Thanks for doing what you do!

  22. VKT // April 1, 2010 at 5:28 PM  

    I am so glad your child's teacher allows you to be involved in the classroom. Some teachers feel uncomfortable having parents come in. Personally, I have found that it eliminates a lot of questions by involving them. Have a happy Easter!

    Blessings!

  23. Katie // April 1, 2010 at 5:54 PM  

    I completely agree!! I know for a fact when my daughter is tired and hungry...schooling her is no fun! So, that is why...I refuse to change her bedtime schedule. Not only does she need her sleep...I need my time to "reflect" on the day. And while we don't do hot breakfast everyday, I notice that when she has a full tummy of eggs, grits or oatmeal...she does SOOOO much better than a tummy of cereal. Which is probably why the local school provides FREE breakfast to every student!

  24. GutsyWriter // April 1, 2010 at 6:06 PM  

    I have so many opinions on this as a parent, and as you may know, our family took care of bad behavior, defiance and other issues by moving our 3 kids, two of them teenagers to Belize to teach them gratitude. As parents, we also wanted to experience life in the slow lane where other things, like family time, take over material things. Some may find this radical, but it worked. Sometimes just getting your child "out of" a bad environment, whatever that may be, is the miracle.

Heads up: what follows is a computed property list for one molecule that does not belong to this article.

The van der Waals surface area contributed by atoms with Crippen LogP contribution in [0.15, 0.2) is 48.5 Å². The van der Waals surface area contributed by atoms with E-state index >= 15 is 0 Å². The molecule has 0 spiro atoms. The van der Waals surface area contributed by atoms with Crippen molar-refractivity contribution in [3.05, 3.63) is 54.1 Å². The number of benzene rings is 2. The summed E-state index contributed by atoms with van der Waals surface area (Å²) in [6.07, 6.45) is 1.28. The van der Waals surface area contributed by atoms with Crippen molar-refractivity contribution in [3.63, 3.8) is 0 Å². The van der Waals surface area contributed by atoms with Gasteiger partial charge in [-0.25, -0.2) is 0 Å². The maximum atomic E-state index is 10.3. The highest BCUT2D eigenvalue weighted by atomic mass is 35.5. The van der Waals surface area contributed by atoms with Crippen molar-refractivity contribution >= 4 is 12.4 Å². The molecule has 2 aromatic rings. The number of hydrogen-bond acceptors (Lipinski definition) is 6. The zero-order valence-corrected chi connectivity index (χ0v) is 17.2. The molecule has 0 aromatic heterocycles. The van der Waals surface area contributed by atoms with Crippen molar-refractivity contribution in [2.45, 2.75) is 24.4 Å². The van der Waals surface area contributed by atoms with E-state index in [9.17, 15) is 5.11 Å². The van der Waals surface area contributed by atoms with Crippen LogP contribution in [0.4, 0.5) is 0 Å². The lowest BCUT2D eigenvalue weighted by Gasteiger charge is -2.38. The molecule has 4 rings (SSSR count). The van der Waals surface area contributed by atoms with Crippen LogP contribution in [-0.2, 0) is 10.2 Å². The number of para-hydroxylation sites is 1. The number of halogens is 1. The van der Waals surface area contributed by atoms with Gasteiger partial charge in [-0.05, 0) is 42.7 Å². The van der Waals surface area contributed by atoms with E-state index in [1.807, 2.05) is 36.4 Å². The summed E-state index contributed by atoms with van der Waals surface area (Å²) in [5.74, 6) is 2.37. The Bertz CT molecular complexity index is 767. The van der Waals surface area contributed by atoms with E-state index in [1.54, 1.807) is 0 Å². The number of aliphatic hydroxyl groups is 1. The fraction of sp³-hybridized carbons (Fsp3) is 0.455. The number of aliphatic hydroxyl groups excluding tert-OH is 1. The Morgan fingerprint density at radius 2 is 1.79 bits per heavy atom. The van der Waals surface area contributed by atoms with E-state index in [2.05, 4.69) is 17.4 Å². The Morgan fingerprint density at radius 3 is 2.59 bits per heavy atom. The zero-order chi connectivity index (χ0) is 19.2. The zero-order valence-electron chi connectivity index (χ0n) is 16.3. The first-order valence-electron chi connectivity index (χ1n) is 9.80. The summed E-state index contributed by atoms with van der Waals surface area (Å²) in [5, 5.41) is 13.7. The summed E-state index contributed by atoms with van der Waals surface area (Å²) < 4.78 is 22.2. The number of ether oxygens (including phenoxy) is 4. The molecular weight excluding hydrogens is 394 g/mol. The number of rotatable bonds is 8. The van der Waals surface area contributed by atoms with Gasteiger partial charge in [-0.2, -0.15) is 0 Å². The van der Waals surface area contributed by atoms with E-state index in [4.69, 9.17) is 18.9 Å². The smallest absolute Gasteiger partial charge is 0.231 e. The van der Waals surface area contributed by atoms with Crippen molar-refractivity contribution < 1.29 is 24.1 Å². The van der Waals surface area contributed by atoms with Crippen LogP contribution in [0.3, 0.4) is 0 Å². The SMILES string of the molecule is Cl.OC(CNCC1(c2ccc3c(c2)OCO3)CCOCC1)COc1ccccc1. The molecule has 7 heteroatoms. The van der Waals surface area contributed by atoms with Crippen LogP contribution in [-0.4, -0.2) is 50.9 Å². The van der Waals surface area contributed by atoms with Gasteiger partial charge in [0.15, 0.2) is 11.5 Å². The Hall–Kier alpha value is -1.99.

25. JeniLee // April 1, 2010 at 9:01 PM  

    My Paige is in Kindergarten now and I absolutely love her teacher. If she notices anything that Paige need improvement in she sends me an email or note and then I know what to work on. She doesn't wait until she gets behind and have her behind the class. I completely agree with everything you said. I put my girls to bed at 8pm every night and they eat a full breakfast before they leave. For a teacher to do their I feel a parent has to do theirs.

  26. VKT // April 1, 2010 at 9:13 PM  

    Wow....your district feeds every student. That is amazing. I am glad you have such a good read on your daughter Katie. You sound like such a wonderful Mom. Happy Easter!